• by Immerman (2627577)

      Indeed. I'm surprised ebook manufacturers haven't added a more streamlined "glancing" functionality yet, I mean it's not exactly a complicated problem, and could be trivially extended to actually be more convenient/functional than with traditional books.

  • This is why (Score:2, Insightful)

    by WillyWanker (1502057)

    I always get a good chuckle out of those that insist gaming will go all-digital and never look back. It's a fad, plain and simple. People hopped on the e-book bandwagon because it was cool, hip, and trendy to whip out your Kindle in the coffee shop or on the train, but now that people have gotten to see all the downsides of having books but not really having books the shine has worn off and they're back to buying hardcopies.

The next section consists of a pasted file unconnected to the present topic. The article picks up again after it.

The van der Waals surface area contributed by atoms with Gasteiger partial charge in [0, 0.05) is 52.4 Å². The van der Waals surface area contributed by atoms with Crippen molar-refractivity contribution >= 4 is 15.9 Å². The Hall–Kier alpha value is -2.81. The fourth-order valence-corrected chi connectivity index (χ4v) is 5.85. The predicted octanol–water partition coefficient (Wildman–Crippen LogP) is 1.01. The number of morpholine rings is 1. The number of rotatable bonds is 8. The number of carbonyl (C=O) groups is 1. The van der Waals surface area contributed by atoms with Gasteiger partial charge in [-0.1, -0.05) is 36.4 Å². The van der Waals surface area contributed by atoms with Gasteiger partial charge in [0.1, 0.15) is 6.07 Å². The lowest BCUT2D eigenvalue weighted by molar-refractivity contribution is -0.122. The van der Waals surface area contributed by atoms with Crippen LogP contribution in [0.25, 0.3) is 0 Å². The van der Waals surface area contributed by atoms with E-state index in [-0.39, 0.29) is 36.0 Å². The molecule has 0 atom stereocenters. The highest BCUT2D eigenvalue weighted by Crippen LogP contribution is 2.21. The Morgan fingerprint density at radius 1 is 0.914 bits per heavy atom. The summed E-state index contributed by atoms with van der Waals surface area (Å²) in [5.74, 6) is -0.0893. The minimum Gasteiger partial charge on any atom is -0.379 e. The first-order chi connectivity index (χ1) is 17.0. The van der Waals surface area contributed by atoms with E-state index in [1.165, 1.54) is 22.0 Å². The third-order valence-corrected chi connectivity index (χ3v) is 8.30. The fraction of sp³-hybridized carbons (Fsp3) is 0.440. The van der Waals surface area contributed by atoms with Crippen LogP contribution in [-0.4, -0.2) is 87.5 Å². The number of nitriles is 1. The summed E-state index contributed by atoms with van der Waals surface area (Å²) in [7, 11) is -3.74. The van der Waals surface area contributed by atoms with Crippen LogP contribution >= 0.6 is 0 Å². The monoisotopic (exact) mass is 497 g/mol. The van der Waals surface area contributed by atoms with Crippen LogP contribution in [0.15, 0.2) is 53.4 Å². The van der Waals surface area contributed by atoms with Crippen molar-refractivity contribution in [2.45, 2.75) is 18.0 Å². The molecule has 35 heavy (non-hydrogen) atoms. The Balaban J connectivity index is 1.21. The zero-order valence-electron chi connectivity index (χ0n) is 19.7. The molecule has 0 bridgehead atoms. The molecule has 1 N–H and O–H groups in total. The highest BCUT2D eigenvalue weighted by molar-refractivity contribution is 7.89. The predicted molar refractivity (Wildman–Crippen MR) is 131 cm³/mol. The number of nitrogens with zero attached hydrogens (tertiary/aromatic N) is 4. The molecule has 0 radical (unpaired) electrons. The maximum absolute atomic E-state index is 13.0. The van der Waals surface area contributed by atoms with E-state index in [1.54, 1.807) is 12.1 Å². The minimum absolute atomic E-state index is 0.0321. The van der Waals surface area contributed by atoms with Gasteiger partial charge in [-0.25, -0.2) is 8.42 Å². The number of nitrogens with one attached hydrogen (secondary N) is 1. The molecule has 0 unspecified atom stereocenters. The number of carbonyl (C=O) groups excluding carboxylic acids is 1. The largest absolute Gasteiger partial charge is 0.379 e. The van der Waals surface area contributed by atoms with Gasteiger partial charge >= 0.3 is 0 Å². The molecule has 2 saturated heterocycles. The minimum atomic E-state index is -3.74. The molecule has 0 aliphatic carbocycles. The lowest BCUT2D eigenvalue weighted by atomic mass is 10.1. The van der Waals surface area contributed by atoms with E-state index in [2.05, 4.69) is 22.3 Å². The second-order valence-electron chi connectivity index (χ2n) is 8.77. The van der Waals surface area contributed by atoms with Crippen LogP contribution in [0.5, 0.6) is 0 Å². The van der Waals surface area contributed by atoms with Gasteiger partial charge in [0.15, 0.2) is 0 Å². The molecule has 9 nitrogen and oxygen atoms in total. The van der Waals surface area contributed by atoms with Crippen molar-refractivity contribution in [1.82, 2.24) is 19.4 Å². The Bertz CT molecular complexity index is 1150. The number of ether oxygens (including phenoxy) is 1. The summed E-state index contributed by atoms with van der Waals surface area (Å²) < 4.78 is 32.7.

The same will happen with games. Once the shine of digital-only gaming (especially i

    • by Immerman (2627577)

      Actually I think it's DRM that will prove to be the fad. I picked up an second-hand e-reader a couple years ago, but have yet to purchase a single DRM encumbered book on principle. Since I also restrain from illegally making copies that does somewhat limit my options for current literature, though there are plenty of mostly smaller publishers putting out open-format books and magazines. And Project Gutenberg has allowed me a massive library of great literature from centuries past completely for free from

      • That's definitely part of the "shine wearing off" that I was alluding to, when you realize that everything you'd paid so much money for is so tightly controlled that you feel like you never really own or have control over the stuff you buy. But you're right, it's ultimately this kind of control that consumers are going to reject in the long run.